Skip to main content


EACEA National Policies Platform: Youthwiki


10. Youth work

10.5 Youth workers

On this page
  1. Status in national legislation
  2. Education, training and skills recognition
  3. Mobility of youth workers


Status in national legislation


The only form youth work as a distinct entity can be found in the legislation (besides the educational aspects and the references of the National Youth Strategy) is the reference to the 'youth assistant' profession of the Hungarian Standard Classification of Occupation (hereinafter referred to as HSCO) of the Hungarian Central Statistical Office (Központi Statisztikai Hivatal). That practically means that laws only consider youth workers with corresponding education and/or occupation; therefore, volunteers are under different legal understanding. 

Different laws list a range of jobs that can be held with the youth assistant occupation. According to the website (a honlapja szerint) of the Office, typical positions include (but are not limited to):

  • Child and youth protection officer
  • Child protection supervisor
  • Youth assistant
  • Youth officer
  • Youth education associate
  • Community development assistant
  • Community assistant
  • Community childcare advisor
  • Social educator and helper-rehabilitation  

Education, training and skills recognition


Until 2017, youth work as a profession could be obtained in higher vocational training (between 2012 and 2017 as a higher education vocational training). In 2015 a decree of the Ministry of Human Capacities [18/2016. (VIII. 5.) EMMI rendelet] has created the Community Coordinator BA (Közösségszervezés BA) level education. Its youth community coordinator specialisation has become the successor of the vocational training.

Besides this, the New Generation Centre has organised peer counselling training as 30 hours of adult education programmes (oktatási programok) to equip participants for volunteer peer community coordination. Upon interest, the Centre also organised trainings about 'Basics of the youth profession' ('Ifjúságszakmai alapismeretek') and about 'Peer counselling' ('Kortárssegítők felkészítése').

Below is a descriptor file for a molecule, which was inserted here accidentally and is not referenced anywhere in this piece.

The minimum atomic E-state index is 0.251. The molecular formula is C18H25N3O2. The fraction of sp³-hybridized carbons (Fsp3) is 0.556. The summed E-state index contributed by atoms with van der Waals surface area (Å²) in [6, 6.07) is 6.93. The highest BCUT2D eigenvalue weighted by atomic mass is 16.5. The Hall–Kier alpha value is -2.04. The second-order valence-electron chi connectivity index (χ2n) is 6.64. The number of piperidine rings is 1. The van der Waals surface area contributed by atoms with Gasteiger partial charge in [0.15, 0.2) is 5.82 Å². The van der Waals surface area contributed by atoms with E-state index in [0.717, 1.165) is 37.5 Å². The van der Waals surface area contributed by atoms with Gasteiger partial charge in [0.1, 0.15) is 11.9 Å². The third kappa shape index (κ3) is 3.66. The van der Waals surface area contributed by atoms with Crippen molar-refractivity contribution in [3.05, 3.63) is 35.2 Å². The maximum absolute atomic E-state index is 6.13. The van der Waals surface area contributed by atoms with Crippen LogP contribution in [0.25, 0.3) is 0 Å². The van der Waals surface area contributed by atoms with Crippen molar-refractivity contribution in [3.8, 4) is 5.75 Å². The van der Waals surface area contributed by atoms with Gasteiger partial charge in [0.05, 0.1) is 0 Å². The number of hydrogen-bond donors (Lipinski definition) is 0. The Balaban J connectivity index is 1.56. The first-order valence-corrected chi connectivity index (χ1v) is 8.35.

In 2020, the successor of the New Generation Centre, the Elisabeth Youth Fund (Erzsébet Ifjúsági Alap), organised an online open university (online szabadegyetem) to youth professionals and to the sectors related to youth. The main topic was how to adapt the new situations, resulted by the pandemic, and one of the programme points was a counselling programme: individual and team counselling, mentoring and coaching activites to youth professionals. 

From time to time the Hungarian Association of Youth Service Providers [Ifjúsági Szolgáltatók Országos Szövetsége (hereinafter referred to as ISZOSZ)] organises training opportunities – in the past years, they have offered summer schools, training, and – between 2016 and 2018 – the Academy of Profession for the Youth [for more details see their website (honlapjuk)].

There are no further official procedures for validating non- and informal learning outcomes than what is described in chapter 6.4 Validation of non-formal and informal learning.


Mobility of youth workers


Government-funded mobility of youth workers mostly relates to community development of Hungarian minority communities in countries of the Carpathian Basin (see the role of the Bethlen Gábor Fund in sub-chapter 10.3 Support to youth work).

Besides this and the networking options described in sub-chapter 10.3 Support to youth work, the youth chapter of Erasmus+ offers the most opportunities for youth workers to take part in international study visits and seminars. The national phase of the E+ project of Europe Goes Local involved study visits also on the national level.